The problem with Basson’s “300 years of white oppression” statement is that it is based on generalised, presumptuous reasoning. The accusation is a political slur used to further the ideals of an ideology which appears to be dependent on the oversimplified notion that white people are perpetrators and black people are victims. A conclusion like that of Basson can only be reached by cherry-picking those historical facts that serve to strengthen your argument, while dismissing the rest.

It is a combination of selective memory and cherry-picking, induced with a strong dose of confirmation bias. Certainly, many examples of atrocities committed by white people against black people can be mentioned to strengthen this conclusion. But the same could just as well be said about atrocities committed by black people against white people. The point is that history is too complex to simply categorise people according to the colour of their skin into two groups: perpetrators and victims.

The result is a completely skewed narrative on race relations in South Africa. Random white people whom we have never heard of become national icons of evil when they publish offensive remarks about black people on social media, while government employees who openly slander white people and political representatives who encourage the slaughter of white people are usually left untouched by the same people in the media-elite who write sensational headlines about white racism.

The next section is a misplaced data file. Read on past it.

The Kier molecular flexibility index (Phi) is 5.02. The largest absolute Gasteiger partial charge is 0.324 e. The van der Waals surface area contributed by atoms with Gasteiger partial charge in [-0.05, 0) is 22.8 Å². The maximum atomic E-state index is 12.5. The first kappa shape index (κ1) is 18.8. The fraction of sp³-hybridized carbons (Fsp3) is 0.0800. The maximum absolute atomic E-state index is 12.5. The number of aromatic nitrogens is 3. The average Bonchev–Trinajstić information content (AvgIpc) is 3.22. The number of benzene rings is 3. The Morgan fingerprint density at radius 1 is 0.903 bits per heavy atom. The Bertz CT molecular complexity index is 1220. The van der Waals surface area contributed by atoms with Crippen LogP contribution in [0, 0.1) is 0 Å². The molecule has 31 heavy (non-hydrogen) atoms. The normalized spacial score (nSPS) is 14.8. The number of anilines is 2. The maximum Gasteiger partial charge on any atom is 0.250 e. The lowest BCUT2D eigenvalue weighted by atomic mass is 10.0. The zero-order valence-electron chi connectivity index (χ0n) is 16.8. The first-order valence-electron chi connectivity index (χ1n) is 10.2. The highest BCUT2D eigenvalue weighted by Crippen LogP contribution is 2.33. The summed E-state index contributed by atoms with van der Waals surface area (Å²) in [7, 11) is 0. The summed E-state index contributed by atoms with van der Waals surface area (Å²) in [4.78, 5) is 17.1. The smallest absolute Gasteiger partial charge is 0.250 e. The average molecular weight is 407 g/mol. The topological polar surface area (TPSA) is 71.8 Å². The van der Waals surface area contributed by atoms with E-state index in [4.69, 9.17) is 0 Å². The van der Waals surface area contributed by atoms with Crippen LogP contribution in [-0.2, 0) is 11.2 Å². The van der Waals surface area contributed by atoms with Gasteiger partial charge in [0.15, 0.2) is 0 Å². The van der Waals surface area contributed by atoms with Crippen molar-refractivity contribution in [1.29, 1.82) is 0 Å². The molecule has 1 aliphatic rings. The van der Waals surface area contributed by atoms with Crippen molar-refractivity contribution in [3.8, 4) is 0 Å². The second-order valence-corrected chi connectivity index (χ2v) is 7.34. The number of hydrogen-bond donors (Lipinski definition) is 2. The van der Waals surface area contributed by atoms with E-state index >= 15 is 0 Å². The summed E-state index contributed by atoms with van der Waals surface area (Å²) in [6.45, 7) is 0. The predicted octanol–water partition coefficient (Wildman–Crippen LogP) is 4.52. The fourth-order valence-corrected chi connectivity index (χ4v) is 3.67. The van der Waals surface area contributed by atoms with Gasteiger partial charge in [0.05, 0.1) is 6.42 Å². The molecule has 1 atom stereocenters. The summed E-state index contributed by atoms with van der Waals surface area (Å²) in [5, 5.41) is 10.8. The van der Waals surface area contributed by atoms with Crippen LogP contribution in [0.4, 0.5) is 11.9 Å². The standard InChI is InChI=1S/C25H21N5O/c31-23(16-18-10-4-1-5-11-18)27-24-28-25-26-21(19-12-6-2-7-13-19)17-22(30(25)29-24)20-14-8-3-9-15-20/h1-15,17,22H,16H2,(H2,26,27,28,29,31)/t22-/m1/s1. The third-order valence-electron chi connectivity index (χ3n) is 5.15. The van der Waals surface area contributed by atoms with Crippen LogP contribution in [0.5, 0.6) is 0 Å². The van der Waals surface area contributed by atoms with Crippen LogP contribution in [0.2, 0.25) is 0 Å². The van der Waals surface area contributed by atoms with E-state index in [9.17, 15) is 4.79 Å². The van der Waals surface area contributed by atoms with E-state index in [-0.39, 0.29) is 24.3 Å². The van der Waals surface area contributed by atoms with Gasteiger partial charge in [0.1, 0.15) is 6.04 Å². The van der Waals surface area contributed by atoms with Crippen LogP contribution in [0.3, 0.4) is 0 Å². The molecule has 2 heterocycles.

In South Africa, white racism (in other words anti-black racism) is condemned by white people and black people alike. Expressing criticism about the actions of white people is a common practise. Criticising black people is however an activity reserved only for white racists and so-called “black traitors”. And those few white people who dare criticise black people in the same way that white people are criticised daily are quickly lambasted for their racist views.

The reality is that racism is not even as big a problem as the likes of Basson would want us to believe. The South African Institute of Race Relations (SAIRR) recently found that only 4,7% of people in South Africa describe racism as South Africa’s biggest problem. Think tanks and researchers who are not politically affiliated continuously reach the same conclusion.

There is of course nothing wrong with representing a constituency. It isn’t even necessarily wrong or unethical for a journalist to express his political views or to have his views come across in his writing. The problem however creeps in when a journalist allows his own confirmation bias to influence his reporting, when a political agenda is disguised as objective reporting, or when the political views of a news editor determines what makes the news and what doesn’t.

Thomas Sowell said that the word ‘racism’ is very much like ketchup: You can throw it over just about anything. “... and demanding evidence,” writes Sowell, “makes you a racist.”

In South Africa, it seems as if the response to white racism and black racism is almost always the same: “Let’s talk about white racism!” Fighting white racism is generally seen as the right thing to do. It seems however that the mere mention of black racism is regarded by those in the mainstream media as a racist act in itself.

Ernst Roets is deputy CEO of AfriForum. He can be followed on Twitter at @ernstroets